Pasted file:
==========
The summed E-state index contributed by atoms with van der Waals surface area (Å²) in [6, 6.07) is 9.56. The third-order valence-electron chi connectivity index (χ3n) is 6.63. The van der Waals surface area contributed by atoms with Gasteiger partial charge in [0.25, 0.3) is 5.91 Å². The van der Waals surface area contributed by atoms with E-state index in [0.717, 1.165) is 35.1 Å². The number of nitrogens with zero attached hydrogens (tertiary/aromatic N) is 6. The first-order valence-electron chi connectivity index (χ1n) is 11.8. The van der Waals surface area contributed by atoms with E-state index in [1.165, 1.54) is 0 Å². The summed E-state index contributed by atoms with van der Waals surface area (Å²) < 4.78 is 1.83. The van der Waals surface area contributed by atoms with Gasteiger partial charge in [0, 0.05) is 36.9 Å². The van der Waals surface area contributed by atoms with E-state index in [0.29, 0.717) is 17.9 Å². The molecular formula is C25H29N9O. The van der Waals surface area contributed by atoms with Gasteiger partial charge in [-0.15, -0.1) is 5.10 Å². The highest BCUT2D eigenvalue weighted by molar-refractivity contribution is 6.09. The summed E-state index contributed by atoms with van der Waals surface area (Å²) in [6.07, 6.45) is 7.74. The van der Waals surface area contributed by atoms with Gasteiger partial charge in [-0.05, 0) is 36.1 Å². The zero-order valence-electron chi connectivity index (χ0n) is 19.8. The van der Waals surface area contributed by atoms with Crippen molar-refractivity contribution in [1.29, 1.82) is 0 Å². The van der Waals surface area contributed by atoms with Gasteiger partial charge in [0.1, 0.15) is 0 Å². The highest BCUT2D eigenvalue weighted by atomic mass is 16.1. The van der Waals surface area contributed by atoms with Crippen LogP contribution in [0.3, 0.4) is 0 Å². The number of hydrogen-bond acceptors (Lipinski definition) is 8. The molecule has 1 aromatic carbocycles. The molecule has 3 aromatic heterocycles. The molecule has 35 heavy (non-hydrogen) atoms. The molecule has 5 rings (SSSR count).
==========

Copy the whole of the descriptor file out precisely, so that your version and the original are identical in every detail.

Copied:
The summed E-state index contributed by atoms with van der Waals surface area (Å²) in [6, 6.07) is 9.56. The third-order valence-electron chi connectivity index (χ3n) is 6.63. The van der Waals surface area contributed by atoms with Gasteiger partial charge in [0.25, 0.3) is 5.91 Å². The van der Waals surface area contributed by atoms with E-state index in [0.717, 1.165) is 35.1 Å². The number of nitrogens with zero attached hydrogens (tertiary/aromatic N) is 6. The first-order valence-electron chi connectivity index (χ1n) is 11.8. The van der Waals surface area contributed by atoms with E-state index in [1.165, 1.54) is 0 Å². The summed E-state index contributed by atoms with van der Waals surface area (Å²) < 4.78 is 1.83. The van der Waals surface area contributed by atoms with Gasteiger partial charge in [0, 0.05) is 36.9 Å². The van der Waals surface area contributed by atoms with E-state index in [0.29, 0.717) is 17.9 Å². The molecular formula is C25H29N9O. The van der Waals surface area contributed by atoms with Gasteiger partial charge in [-0.15, -0.1) is 5.10 Å². The highest BCUT2D eigenvalue weighted by molar-refractivity contribution is 6.09. The summed E-state index contributed by atoms with van der Waals surface area (Å²) in [6.07, 6.45) is 7.74. The van der Waals surface area contributed by atoms with Gasteiger partial charge in [-0.05, 0) is 36.1 Å². The zero-order valence-electron chi connectivity index (χ0n) is 19.8. The van der Waals surface area contributed by atoms with Crippen molar-refractivity contribution in [1.29, 1.82) is 0 Å². The van der Waals surface area contributed by atoms with Gasteiger partial charge in [0.1, 0.15) is 0 Å². The highest BCUT2D eigenvalue weighted by atomic mass is 16.1. The van der Waals surface area contributed by atoms with Crippen LogP contribution in [0.3, 0.4) is 0 Å². The number of hydrogen-bond acceptors (Lipinski definition) is 8. The molecule has 1 aromatic carbocycles. The molecule has 3 aromatic heterocycles. The molecule has 35 heavy (non-hydrogen) atoms. The molecule has 5 rings (SSSR count).